June Martin (Meredith Garretson) has been in and out of psychiatric institutions for ten years, undergoing ECT and expressing her PTSD through disturbing artwork, because a) her sister Willow (Makenna Weybourne) drowned under mysterious circumstances in the lake near their childhood home and b) their mother Tammy (Wylie Small) blamed June for Willow’s death and cut her out of her life. Now, Tammy is dying – still chain-smoking and coughing and idealising the dead daughter while rejecting and abusing the live one – and June comes back to town with her patient girlfriend Maeve (Paulina Bugembe) to sit the death-watch … though she turns up just as another kid drowns, resurrecting stories about a masked presence clutching a corn dolly who seems to have been luring folk to their doom for well over a century.
June relapses into mania, and hares around town trying to solve a mystery no one else wants to get to the bottom of – one strength of the film is that we tumble well before she does, and then get all sorts of evidence as to what happened but no tiresome explanatory speech with flashback. If you suspected that white people were responsible, you’d not be wrong. This trots out one of the hoariest clichés of filmmaking — that whenever there’s a TV set turned on a room you hear war whoops and shots because a Western about the Indian wars is playing – and uses it to set up two of this comparatively quiet film’s big shocks. Director Beau Ballinger, who co-wrote with Karen Skloss, revisits one of America’s primal sins to account for this vengeful Sadako type – Ahyoka (Dayana Morales). Incidentally, this offers a rare accurate take on a frequent horror trope: there’s no Indian graveyard to build the town on, because the Indians were disappeared and have no graves – unless you presume the whole country is haunted because it was built on blood-drenched land.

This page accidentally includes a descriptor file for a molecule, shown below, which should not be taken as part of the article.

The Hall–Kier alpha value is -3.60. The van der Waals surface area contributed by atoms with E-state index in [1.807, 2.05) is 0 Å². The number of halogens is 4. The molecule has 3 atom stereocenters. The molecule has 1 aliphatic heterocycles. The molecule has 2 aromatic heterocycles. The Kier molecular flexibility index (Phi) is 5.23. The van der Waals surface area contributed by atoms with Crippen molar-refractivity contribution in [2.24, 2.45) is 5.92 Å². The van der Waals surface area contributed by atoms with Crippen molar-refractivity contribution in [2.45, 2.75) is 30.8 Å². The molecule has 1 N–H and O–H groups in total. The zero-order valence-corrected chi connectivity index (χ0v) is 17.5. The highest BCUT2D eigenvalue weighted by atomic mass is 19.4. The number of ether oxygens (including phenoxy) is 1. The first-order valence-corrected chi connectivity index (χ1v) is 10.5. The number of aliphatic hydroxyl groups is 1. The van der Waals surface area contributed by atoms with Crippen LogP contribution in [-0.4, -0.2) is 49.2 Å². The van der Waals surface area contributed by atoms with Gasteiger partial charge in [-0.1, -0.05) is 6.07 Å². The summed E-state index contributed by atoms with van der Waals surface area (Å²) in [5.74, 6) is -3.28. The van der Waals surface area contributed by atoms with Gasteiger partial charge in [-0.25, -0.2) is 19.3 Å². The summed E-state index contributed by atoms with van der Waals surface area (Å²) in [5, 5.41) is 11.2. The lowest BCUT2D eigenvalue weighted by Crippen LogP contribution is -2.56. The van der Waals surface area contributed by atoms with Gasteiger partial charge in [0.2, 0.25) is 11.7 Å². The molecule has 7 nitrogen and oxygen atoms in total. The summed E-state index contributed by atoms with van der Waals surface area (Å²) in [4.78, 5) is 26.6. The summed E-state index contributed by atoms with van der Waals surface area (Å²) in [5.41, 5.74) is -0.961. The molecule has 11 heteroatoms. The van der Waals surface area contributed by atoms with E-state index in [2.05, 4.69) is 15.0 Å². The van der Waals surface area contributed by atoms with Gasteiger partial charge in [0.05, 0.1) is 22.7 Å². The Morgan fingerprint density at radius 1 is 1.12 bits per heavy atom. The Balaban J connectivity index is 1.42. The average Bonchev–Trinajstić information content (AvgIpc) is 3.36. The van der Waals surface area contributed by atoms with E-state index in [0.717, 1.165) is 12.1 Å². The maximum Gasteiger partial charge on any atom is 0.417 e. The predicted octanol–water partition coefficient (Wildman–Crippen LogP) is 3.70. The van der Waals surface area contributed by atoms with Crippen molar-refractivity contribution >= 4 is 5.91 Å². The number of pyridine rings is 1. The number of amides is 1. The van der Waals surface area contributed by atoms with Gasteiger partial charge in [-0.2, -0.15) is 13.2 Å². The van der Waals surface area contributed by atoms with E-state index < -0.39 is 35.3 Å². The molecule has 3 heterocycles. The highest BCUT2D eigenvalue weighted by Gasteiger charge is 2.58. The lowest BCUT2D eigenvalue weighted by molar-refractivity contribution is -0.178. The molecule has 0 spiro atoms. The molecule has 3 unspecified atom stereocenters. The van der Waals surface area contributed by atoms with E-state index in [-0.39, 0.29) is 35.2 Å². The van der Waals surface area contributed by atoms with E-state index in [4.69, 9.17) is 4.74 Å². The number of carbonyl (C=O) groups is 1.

There’s more going on than just the mystery, as the film offers studies in grief, loss and PTSD – with affecting business about a fractured family and survivor guilt. In its tone and its theme, it’d make an interesting companion piece to another FrightFest selection this year, Slapface, though bizarrely they were programmed against each other. It’s a little light on the chills, investing more horror in the uncomfortable-verging-on-intolerable situation in the protagonist’s house than the spectre in the woods. That said, the last reel offers a heroic sacrifice, a gruesome revenge, and a haunting resolution.